do NOT discount the 4 TV channels we have. surveys show that people want to watch most types of content on their big screen at a distance with a remote. as internet devices hooked to the tv access more content that will include more internet content. fully moving TV channels to the internet so there’s no TV (like we know today) left is coming but it’s many years away and the ECMC will be ready for it many years in advance.

    we need our city channel, our 2 school channels, and our public access channel on TV and on the internet more than ever as both offering creation and delivery of citizen expression AND continuously developing each new generation of media producers is a requirement for a democracy.

    1. Tech talk
      Hi Stel,

      I think you are confusing “need” with “want.”

      The majority of ECMC public access programming consists of a host interviewing a guest on a studio set for a half hour.

      If the interview were moved out of the studio onto location, conducted in a single-camera format and then edited on computer, the vast majority of the capital cost associated with the production would be eliminated.

      Getting out of the studio might also inspire the producers to shoot supporting video to illustrate the interview while they were out in the field, which would greatly enhance the visual appeal of the programs.

      The time required of the producer would be somewhat greater than that needed now to just plop people onto a studio set and roll tape, but the result would be better television.


  3. Wasteful spending
    It seems in a time when we are cutting programs and positions across the city this is a huge waste of money that should have been further up the chopping block. I think the city should keep all of the cable franchise fees for the general revenue fund. It seems silly to essentially subsidize this type of operation with public money, especially under the current economic pressure.

    Also, it is ridiculous to claim that quality, informative programming can’t be done with current technology. There are multitudes of examples from journalists, other municipalities, and entertainers across the internet that would refute that point. Cable tv is an diminishing technology and using a studio and all that equipment to produce hyper local programming is going extinct.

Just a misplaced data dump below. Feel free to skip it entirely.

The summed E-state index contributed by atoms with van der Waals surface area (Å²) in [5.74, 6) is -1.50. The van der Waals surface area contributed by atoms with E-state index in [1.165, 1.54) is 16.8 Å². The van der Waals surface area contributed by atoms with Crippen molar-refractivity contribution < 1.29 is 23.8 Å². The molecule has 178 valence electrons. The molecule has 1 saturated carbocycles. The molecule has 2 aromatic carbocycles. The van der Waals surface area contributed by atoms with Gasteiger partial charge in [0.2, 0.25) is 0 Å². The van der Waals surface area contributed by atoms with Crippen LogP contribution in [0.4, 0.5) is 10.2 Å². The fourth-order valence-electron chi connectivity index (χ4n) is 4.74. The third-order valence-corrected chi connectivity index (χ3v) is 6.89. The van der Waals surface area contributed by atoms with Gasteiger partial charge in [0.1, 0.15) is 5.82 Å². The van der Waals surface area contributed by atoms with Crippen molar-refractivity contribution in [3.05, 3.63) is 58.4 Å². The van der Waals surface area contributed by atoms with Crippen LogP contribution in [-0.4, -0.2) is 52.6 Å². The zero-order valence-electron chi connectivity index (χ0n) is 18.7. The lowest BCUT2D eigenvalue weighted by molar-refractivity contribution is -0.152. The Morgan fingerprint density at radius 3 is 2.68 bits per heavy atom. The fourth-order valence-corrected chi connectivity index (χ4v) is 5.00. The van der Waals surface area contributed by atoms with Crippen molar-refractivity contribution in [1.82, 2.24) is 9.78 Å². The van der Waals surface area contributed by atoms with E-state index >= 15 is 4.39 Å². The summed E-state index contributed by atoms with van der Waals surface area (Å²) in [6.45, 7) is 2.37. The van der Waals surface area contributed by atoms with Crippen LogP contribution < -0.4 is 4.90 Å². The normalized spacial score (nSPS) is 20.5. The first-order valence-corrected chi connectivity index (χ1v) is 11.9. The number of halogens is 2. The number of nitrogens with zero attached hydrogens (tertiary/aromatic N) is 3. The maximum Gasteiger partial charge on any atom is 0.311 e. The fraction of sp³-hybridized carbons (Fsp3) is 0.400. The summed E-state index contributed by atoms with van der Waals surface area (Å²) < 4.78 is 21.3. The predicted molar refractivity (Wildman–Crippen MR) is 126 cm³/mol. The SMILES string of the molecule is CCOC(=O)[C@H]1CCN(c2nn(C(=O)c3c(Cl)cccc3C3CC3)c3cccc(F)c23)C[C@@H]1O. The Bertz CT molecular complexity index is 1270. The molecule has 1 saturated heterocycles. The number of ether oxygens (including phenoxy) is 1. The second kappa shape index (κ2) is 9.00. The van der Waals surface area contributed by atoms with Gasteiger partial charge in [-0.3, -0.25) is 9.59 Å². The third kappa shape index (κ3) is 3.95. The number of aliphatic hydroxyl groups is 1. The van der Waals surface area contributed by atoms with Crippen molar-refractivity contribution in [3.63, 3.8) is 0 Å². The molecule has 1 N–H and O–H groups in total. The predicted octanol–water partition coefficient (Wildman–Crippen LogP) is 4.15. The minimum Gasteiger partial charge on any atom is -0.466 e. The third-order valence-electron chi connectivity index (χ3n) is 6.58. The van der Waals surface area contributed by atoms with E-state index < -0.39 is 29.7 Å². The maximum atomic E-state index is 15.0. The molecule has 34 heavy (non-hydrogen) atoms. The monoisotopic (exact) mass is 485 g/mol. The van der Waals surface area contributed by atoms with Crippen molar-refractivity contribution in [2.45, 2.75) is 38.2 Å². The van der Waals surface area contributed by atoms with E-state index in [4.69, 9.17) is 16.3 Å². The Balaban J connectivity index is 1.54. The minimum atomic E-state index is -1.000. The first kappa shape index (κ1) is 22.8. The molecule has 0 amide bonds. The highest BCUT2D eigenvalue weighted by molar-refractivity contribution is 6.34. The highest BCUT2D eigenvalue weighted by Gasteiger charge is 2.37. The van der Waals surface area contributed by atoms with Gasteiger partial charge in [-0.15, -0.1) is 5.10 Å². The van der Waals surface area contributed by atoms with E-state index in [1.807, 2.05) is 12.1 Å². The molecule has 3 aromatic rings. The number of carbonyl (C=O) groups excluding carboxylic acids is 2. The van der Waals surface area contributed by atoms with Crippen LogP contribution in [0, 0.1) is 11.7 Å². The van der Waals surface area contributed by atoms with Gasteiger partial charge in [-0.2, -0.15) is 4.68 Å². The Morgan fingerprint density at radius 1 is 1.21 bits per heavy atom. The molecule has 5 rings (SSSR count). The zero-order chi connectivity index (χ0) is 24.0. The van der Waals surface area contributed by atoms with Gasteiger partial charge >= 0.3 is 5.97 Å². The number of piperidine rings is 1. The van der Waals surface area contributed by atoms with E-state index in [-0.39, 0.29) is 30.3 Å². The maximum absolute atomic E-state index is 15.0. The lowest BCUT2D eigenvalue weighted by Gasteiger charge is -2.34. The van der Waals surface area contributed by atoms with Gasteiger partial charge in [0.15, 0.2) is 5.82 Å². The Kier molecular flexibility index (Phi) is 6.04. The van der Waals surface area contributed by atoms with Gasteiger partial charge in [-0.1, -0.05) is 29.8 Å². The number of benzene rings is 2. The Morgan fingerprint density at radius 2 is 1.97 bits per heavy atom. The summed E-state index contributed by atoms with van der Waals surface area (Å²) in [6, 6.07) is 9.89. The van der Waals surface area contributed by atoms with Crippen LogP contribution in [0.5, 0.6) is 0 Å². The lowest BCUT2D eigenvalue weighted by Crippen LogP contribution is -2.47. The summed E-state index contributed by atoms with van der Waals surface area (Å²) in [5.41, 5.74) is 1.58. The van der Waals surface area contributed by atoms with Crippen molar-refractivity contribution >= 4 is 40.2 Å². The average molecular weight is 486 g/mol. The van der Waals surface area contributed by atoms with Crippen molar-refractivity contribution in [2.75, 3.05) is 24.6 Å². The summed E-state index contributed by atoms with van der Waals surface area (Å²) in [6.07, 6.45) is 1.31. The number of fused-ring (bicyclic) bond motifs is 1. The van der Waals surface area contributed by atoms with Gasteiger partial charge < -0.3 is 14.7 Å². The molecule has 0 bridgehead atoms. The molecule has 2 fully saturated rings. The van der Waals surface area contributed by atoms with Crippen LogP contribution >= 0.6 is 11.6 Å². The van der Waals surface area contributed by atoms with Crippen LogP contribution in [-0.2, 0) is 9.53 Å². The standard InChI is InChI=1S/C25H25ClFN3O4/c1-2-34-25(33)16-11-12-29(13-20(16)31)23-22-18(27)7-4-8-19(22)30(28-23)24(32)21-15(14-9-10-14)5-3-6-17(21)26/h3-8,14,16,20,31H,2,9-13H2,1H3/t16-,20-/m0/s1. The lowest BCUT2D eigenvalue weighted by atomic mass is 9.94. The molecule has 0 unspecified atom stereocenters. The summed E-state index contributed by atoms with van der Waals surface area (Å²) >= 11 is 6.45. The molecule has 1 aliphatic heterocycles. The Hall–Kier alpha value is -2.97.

I don’t think ECMC can be replaced with flip cams and internet connections because I think ECMC can’t complete with this new technology paradigm. The reality is that informative and quality programming is being done with this technology all over the country/world and I think ECMC has missed a chance to remain relevant by not embracing this.

  4. What truly is great about ECTV

    I am Board Secretary along with producer of "What's Your Story" and "Health Bites" at ECTV and here are a few reason's why ECTV is essential to our community:

    1.)Every summer ECTV brings in children from the Evanston summer camp and provides comprehensive instruction on how to run television cameras, produce a show and other invaluable skills; which are held in a professional studio.  The director of the summer camp found that this class is very popular with the kids and when she thought that ECTV was no longer going to be around she looked around to see what her options were and found that there really was no other place like ECTV for the kids.

    2.)Another part of the summer camp in Evanston is a music camp.  In the summer of 2011 the children for the camp came in to the studio and performed the music that they wrote to make a music video at ECTV.  This was such a hit with the kids and the director of the program that they have asked if they could incorporate this every year.

    3.)ECTV is also a safe haven.  Those who could have chosen the wrong path in life decided to  choose a positive direction in their life through exposure to the state of the art facilities, classes and equipment that is available to them.  Through the skills that they have learned they now have a sense of accomplishment and hope. How blessed are we that a place like this exists in Evanston; which opens their doors to all people from all walks of life.

    4.)ECTV has been an incredible platform for people to create a career for themselves.  With the economy the way it is, how fantastic that Evanston can be a launching pad for those who want to do this line of work professionally.  Members that have attended classes in video production, editing and other media services  have moved onto channel 11, have worked on the set of Oprah, have created their own production companies and have had their show picked up by NBC-Chicago Nonstop.  The future can be brighter because of what members learn at ECTV.


    1. ECTV is a valuable City asset

      Cutting funding across all City services is a poor example of financial acumen. as an example, ECTV is a tremendous city asset. We already more than pay for it because of the 5% franchise fee — which the City already taps into, thus denying ECTV funding.  The City should pay more attention to unrecovered funding of "losers" such as the building on Church St. that went nowhere.

      We are in an age of technological change. Witness the impact of social media.  ECTV could  be an even more important asset to the City in spreading information and allowing citizens access to what is happening.

      It could serve as an important learning experience in a rapidly changing technology environment for students.

      ECTV could help the City and its functions to be more transparent. (hmmm?)

      Comcast already has technology for interactive transactions. ECTV could use that for real time two way polling on governmental issues.

      One could go on about the possibilities. Explore them, don't just cut funding and impair ECTV because of mistakes in other areas.